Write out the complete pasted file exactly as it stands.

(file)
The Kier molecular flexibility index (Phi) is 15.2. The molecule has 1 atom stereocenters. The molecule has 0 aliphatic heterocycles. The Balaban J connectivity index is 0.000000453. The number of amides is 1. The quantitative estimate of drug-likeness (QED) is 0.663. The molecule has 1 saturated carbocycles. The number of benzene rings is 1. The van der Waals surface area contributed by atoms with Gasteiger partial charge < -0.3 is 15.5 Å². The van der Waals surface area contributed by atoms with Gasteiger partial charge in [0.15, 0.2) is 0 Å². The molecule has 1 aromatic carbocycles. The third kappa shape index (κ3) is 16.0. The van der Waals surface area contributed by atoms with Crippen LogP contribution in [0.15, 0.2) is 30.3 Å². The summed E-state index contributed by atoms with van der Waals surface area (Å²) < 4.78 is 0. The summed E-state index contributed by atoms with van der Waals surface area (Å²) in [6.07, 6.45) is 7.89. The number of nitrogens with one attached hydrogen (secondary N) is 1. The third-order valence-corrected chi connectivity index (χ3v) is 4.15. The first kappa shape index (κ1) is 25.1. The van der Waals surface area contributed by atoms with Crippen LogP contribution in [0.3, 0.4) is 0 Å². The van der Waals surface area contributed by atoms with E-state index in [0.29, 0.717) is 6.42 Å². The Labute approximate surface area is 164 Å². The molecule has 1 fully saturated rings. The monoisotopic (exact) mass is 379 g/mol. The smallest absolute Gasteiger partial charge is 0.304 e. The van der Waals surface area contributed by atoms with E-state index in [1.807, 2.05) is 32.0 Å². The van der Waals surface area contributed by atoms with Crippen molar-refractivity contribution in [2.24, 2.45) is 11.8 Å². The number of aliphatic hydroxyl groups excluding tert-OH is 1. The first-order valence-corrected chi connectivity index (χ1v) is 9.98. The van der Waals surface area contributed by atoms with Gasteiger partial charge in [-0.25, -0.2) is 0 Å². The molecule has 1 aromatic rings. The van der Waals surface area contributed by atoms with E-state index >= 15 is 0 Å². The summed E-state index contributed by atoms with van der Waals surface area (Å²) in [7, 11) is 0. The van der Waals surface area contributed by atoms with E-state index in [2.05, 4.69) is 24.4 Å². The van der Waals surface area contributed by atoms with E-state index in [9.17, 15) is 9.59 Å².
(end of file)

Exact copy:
The Kier molecular flexibility index (Phi) is 15.2. The molecule has 1 atom stereocenters. The molecule has 0 aliphatic heterocycles. The Balaban J connectivity index is 0.000000453. The number of amides is 1. The quantitative estimate of drug-likeness (QED) is 0.663. The molecule has 1 saturated carbocycles. The number of benzene rings is 1. The van der Waals surface area contributed by atoms with Gasteiger partial charge < -0.3 is 15.5 Å². The van der Waals surface area contributed by atoms with Gasteiger partial charge in [0.15, 0.2) is 0 Å². The molecule has 1 aromatic carbocycles. The third kappa shape index (κ3) is 16.0. The van der Waals surface area contributed by atoms with Crippen LogP contribution in [0.15, 0.2) is 30.3 Å². The summed E-state index contributed by atoms with van der Waals surface area (Å²) < 4.78 is 0. The summed E-state index contributed by atoms with van der Waals surface area (Å²) in [6.07, 6.45) is 7.89. The number of nitrogens with one attached hydrogen (secondary N) is 1. The third-order valence-corrected chi connectivity index (χ3v) is 4.15. The first kappa shape index (κ1) is 25.1. The van der Waals surface area contributed by atoms with Crippen LogP contribution in [0.3, 0.4) is 0 Å². The van der Waals surface area contributed by atoms with E-state index in [0.29, 0.717) is 6.42 Å². The Labute approximate surface area is 164 Å². The molecule has 1 fully saturated rings. The monoisotopic (exact) mass is 379 g/mol. The smallest absolute Gasteiger partial charge is 0.304 e. The van der Waals surface area contributed by atoms with E-state index in [1.807, 2.05) is 32.0 Å². The van der Waals surface area contributed by atoms with Crippen molar-refractivity contribution in [2.24, 2.45) is 11.8 Å². The number of aliphatic hydroxyl groups excluding tert-OH is 1. The first-order valence-corrected chi connectivity index (χ1v) is 9.98. The van der Waals surface area contributed by atoms with Gasteiger partial charge in [-0.25, -0.2) is 0 Å². The molecule has 1 aromatic rings. The van der Waals surface area contributed by atoms with E-state index >= 15 is 0 Å². The summed E-state index contributed by atoms with van der Waals surface area (Å²) in [7, 11) is 0. The van der Waals surface area contributed by atoms with E-state index in [2.05, 4.69) is 24.4 Å². The van der Waals surface area contributed by atoms with E-state index in [9.17, 15) is 9.59 Å².